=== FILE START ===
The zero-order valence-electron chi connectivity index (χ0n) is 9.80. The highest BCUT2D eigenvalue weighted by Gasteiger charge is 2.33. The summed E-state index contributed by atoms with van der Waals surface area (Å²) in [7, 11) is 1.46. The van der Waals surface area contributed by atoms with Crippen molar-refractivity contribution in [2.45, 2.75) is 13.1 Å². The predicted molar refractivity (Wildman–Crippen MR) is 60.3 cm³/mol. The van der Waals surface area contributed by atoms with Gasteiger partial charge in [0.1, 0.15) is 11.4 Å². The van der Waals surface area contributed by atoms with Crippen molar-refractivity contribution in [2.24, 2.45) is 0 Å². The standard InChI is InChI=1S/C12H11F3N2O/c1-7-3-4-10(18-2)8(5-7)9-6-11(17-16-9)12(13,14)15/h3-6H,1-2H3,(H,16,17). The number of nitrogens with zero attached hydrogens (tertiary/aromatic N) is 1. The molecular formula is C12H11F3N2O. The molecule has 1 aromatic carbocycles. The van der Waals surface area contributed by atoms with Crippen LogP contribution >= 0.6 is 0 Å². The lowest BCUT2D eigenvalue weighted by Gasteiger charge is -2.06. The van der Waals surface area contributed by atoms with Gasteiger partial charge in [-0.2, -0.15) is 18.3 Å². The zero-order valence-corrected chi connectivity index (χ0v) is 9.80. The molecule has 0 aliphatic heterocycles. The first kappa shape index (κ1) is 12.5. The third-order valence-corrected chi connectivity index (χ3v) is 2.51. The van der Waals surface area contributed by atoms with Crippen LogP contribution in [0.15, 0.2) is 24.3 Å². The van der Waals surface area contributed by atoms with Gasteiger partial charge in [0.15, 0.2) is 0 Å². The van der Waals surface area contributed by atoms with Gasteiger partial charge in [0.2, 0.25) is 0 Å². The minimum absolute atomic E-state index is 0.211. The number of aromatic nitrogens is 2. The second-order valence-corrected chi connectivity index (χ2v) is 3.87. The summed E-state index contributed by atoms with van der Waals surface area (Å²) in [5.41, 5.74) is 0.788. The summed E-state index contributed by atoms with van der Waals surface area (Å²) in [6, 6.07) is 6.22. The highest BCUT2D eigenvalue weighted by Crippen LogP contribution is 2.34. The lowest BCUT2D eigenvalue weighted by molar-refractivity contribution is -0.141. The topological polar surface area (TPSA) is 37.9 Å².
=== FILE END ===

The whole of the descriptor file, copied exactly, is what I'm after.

The zero-order valence-electron chi connectivity index (χ0n) is 9.80. The highest BCUT2D eigenvalue weighted by Gasteiger charge is 2.33. The summed E-state index contributed by atoms with van der Waals surface area (Å²) in [7, 11) is 1.46. The van der Waals surface area contributed by atoms with Crippen molar-refractivity contribution in [2.45, 2.75) is 13.1 Å². The predicted molar refractivity (Wildman–Crippen MR) is 60.3 cm³/mol. The van der Waals surface area contributed by atoms with Gasteiger partial charge in [0.1, 0.15) is 11.4 Å². The van der Waals surface area contributed by atoms with Crippen molar-refractivity contribution in [2.24, 2.45) is 0 Å². The standard InChI is InChI=1S/C12H11F3N2O/c1-7-3-4-10(18-2)8(5-7)9-6-11(17-16-9)12(13,14)15/h3-6H,1-2H3,(H,16,17). The number of nitrogens with zero attached hydrogens (tertiary/aromatic N) is 1. The molecular formula is C12H11F3N2O. The molecule has 1 aromatic carbocycles. The van der Waals surface area contributed by atoms with Crippen LogP contribution >= 0.6 is 0 Å². The lowest BCUT2D eigenvalue weighted by Gasteiger charge is -2.06. The van der Waals surface area contributed by atoms with Gasteiger partial charge in [-0.2, -0.15) is 18.3 Å². The zero-order valence-corrected chi connectivity index (χ0v) is 9.80. The molecule has 0 aliphatic heterocycles. The first kappa shape index (κ1) is 12.5. The third-order valence-corrected chi connectivity index (χ3v) is 2.51. The van der Waals surface area contributed by atoms with Crippen LogP contribution in [0.15, 0.2) is 24.3 Å². The van der Waals surface area contributed by atoms with Gasteiger partial charge in [0.15, 0.2) is 0 Å². The van der Waals surface area contributed by atoms with Gasteiger partial charge in [0.2, 0.25) is 0 Å². The minimum absolute atomic E-state index is 0.211. The number of aromatic nitrogens is 2. The second-order valence-corrected chi connectivity index (χ2v) is 3.87. The summed E-state index contributed by atoms with van der Waals surface area (Å²) in [5.41, 5.74) is 0.788. The summed E-state index contributed by atoms with van der Waals surface area (Å²) in [6, 6.07) is 6.22. The highest BCUT2D eigenvalue weighted by Crippen LogP contribution is 2.34. The lowest BCUT2D eigenvalue weighted by molar-refractivity contribution is -0.141. The topological polar surface area (TPSA) is 37.9 Å².